On Shabbat it is forbidden to return any type of food to an open fire. The Rabbis were concerned that this would bring someone to stoke the fire or create the appearance that one is actually cooking on Shabbat. The question is, under what circumstances may one ask a non-Jew to return food to the fire on Shabbat. There are three cases we must discuss.
The first case is having a non-Jew return a cooked dry food to an open flame. The Be’ur Halacha (Rav Yisrael Meir Kagan of Radin, 1839-1933) rules in siman 253 that it permissible because it constitutes a Shvut D’Shvut, a Rabbinic prohibition on a Rabbinic prohibition. That is, telling the non-Jew to violate Shabbat is itself only a Rabbinic prohibition; and returning cold cooked dry food to an open flame is only a Rabbinic prohibition. When the prohibition is a “Double D’Rabanan,” we can be lenient in a case where the action is necessary for enhancing Shabbat. This would be a solution in the event that someone forgot to set up his Blech or hotplate. It is only permitted to have the non-Jew return the food to a fire that was already lit before Shabbat.
The second case is having a non-Jew return cold liquids to the fire. Here, the Be’ur Halacha quotes the Birkei Yosef (The H”ida, Rav Haim Yosef David Azulai, 1724-1806) who says, fundamentally, this is also permissible. Even though we hold that reheating cold soup constitutes a “new” cooking, however, since there is a disagreement between the poskim on this matter, we can permit it to be done by a non-Jew.
Hacham David Yosef in Halacha Berura, as well as the B’eur Halacha, add a caveat to this leniency: The non-Jew may only return the cold soup to a fire that is garuf or katum, i.e. a blech or Shabbat hotplate.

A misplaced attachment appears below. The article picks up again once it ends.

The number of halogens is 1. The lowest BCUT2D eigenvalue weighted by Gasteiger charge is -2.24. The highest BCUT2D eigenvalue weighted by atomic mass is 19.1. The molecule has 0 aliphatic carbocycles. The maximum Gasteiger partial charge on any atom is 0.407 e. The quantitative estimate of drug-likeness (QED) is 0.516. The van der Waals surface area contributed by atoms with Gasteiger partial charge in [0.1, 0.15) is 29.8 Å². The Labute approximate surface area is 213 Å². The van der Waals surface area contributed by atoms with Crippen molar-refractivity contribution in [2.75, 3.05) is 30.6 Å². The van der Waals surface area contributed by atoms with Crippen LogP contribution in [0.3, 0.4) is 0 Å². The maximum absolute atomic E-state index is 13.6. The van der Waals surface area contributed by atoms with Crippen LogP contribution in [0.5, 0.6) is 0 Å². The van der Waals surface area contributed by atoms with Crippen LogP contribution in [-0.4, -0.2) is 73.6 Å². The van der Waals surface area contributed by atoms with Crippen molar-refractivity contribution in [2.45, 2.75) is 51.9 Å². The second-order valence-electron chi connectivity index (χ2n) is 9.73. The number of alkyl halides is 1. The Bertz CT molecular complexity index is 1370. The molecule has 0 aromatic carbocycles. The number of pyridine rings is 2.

The third case involves returning a Ma’achal Ben Drosai, a food that was only half-cooked. Perhaps today we would refer to it as extra-rare, although edible. There is a disagreement between the poskim whether continuing to heat such a food, bringing it from rare to medium to well done, constitutes the Torah prohibition of cooking. We hold that it is forbidden, and therefore, a Jew certainly cannot put such a dish on the blech. However, Hacham David writes in Halacha Berura (siman 318) that it would be permissible for a non-Jew since there is a dissenting opinion.
1. It is permissible to tell a non-Jew to reheat fully cooked, cold, dry food on an open flame (ignited before Shabbat).
2. It is permissible to tell a non-Jew to reheat fully cooked cold liquids only on a blech or Shabbat hotplate.
3. It is permissible to tell a non-Jew to put a partially cooked food only on a blech or Shabbat hotplate.